Autumn 2014 Documentary series
Wednesday, October 22, 2014 at 7:00pm
Directed by Teller
Screenplay by Penn Jillette and Teller
Starring Tim Jenison, Penn Jillette, and Martin Mull
Rated NR ·
English and Dutch
For centuries, the paintings of Dutch master Johannes Vermeer have left viewers awestricken. Art historians describe his radiant style, far ahead of his contemporaries, as “painting with light.” What was his secret?
Naturally, that mystery would draw the attention of Penn & Teller, the magic duo with a penchant for exposing other people’s tricks. In Tim’s Vermeer, they document the obsession of their friend Tim Jenison, a successful inventor of computer graphics equipment, who sets out to prove a theory. Tim’s mission: to paint with his own hands a replica of Vermeer’s The Music Lesson—a tableau of a woman and her teacher at a harpsichord—which normally hangs in Buckingham Palace out of public view.
Tim is working off hunches posited in the books Secret Knowledge by David Hockney and Vermeer’s Camera by Philip Steadman, which suggest that Vermeer may have worked with a camera obscura to project an image onto a canvas. Where their theories fall short, Tim advances ideas of his own. With Teller as director and Penn appearing on camera, they follow Tim’s quest for over a year. In his painstaking efforts to stay authentic, Tim grinds pigments and crafts lenses using seventeenth-century technology, and transforms a Texas garage into a replica of Vermeer’s Delft room. By the time he is ready to paint, enormous amounts of time, energy and resources are at stake, with the cameras rolling on what comes next.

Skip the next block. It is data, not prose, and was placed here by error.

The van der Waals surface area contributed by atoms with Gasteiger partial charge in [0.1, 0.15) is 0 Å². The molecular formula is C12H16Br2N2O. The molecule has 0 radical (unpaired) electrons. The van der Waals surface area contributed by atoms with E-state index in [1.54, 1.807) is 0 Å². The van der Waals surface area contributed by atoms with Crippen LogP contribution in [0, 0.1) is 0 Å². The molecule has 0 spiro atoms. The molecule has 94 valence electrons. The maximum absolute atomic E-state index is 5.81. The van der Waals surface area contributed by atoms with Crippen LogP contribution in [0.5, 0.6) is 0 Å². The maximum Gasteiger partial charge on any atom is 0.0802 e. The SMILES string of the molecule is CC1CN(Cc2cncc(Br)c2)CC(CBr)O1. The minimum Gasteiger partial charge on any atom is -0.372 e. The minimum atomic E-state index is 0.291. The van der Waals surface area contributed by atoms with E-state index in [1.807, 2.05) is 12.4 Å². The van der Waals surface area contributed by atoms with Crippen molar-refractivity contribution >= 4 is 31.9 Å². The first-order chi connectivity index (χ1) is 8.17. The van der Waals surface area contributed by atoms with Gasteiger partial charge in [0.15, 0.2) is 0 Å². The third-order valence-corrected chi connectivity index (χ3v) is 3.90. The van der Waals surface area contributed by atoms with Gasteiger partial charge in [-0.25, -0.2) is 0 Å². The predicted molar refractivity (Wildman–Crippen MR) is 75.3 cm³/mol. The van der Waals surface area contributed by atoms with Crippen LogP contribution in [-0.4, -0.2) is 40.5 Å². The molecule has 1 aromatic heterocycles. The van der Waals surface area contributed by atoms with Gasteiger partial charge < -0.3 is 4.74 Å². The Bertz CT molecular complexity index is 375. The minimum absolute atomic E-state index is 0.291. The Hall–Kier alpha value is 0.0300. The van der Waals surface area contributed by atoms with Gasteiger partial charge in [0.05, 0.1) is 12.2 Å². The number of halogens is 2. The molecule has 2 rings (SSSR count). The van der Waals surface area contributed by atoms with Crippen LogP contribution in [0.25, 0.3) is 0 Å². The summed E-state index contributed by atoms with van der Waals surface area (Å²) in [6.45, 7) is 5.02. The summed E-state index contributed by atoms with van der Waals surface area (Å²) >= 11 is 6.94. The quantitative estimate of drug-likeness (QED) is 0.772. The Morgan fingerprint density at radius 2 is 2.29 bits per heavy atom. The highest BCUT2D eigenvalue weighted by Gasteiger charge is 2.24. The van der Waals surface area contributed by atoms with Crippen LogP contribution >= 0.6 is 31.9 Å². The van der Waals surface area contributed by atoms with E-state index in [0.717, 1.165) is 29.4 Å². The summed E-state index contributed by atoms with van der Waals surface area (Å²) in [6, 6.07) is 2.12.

“As with Six by Sondheim, Tim’s Vermeer works at capturing on film how artists work their miracles. And it will have you, long after the credits fade, puzzling out questions of invention, creativity, science, talent, painstaking craft, and the magic that comes of putting all that together.” (Bob Mondello, NPR)
“The result is just about the most fun you can have while learning, partly because it strips away any tangents beyond the task at hand, offering a lean, 80-minute account of how this crazy guy erected his own Everest and then proceeded to climb it.” (Peter Debruge, Variety)